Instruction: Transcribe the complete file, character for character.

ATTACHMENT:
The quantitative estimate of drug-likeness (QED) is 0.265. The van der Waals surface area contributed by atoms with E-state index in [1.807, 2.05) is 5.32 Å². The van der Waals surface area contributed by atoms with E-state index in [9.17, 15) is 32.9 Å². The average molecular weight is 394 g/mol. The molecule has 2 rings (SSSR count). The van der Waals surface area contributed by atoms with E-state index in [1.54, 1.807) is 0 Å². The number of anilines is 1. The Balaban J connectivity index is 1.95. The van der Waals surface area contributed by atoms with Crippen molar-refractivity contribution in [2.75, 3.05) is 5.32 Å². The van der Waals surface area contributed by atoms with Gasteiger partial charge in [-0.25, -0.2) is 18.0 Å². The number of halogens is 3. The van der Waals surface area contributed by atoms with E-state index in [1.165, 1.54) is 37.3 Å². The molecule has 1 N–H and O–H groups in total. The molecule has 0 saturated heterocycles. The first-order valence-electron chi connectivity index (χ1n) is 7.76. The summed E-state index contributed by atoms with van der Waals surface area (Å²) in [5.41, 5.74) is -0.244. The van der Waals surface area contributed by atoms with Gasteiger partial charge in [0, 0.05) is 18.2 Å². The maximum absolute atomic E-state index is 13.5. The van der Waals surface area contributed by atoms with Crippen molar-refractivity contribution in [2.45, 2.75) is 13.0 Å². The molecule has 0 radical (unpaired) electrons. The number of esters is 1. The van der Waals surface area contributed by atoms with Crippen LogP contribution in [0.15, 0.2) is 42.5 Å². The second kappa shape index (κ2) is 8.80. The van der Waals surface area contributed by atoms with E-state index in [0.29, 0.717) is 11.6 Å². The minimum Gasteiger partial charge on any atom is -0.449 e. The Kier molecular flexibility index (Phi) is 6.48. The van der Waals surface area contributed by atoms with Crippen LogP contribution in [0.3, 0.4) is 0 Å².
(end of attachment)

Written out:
The quantitative estimate of drug-likeness (QED) is 0.265. The van der Waals surface area contributed by atoms with E-state index in [1.807, 2.05) is 5.32 Å². The van der Waals surface area contributed by atoms with E-state index in [9.17, 15) is 32.9 Å². The average molecular weight is 394 g/mol. The molecule has 2 rings (SSSR count). The van der Waals surface area contributed by atoms with E-state index in [1.54, 1.807) is 0 Å². The number of anilines is 1. The Balaban J connectivity index is 1.95. The van der Waals surface area contributed by atoms with Crippen molar-refractivity contribution in [2.75, 3.05) is 5.32 Å². The van der Waals surface area contributed by atoms with Gasteiger partial charge in [-0.25, -0.2) is 18.0 Å². The number of halogens is 3. The van der Waals surface area contributed by atoms with E-state index in [1.165, 1.54) is 37.3 Å². The molecule has 1 N–H and O–H groups in total. The molecule has 0 saturated heterocycles. The first-order valence-electron chi connectivity index (χ1n) is 7.76. The summed E-state index contributed by atoms with van der Waals surface area (Å²) in [5.41, 5.74) is -0.244. The van der Waals surface area contributed by atoms with Gasteiger partial charge in [0, 0.05) is 18.2 Å². The maximum absolute atomic E-state index is 13.5. The van der Waals surface area contributed by atoms with Crippen molar-refractivity contribution in [2.45, 2.75) is 13.0 Å². The molecule has 0 radical (unpaired) electrons. The number of esters is 1. The van der Waals surface area contributed by atoms with Crippen LogP contribution in [0.15, 0.2) is 42.5 Å². The second kappa shape index (κ2) is 8.80. The van der Waals surface area contributed by atoms with E-state index in [0.29, 0.717) is 11.6 Å². The minimum Gasteiger partial charge on any atom is -0.449 e. The Kier molecular flexibility index (Phi) is 6.48. The van der Waals surface area contributed by atoms with Crippen LogP contribution in [0.3, 0.4) is 0 Å².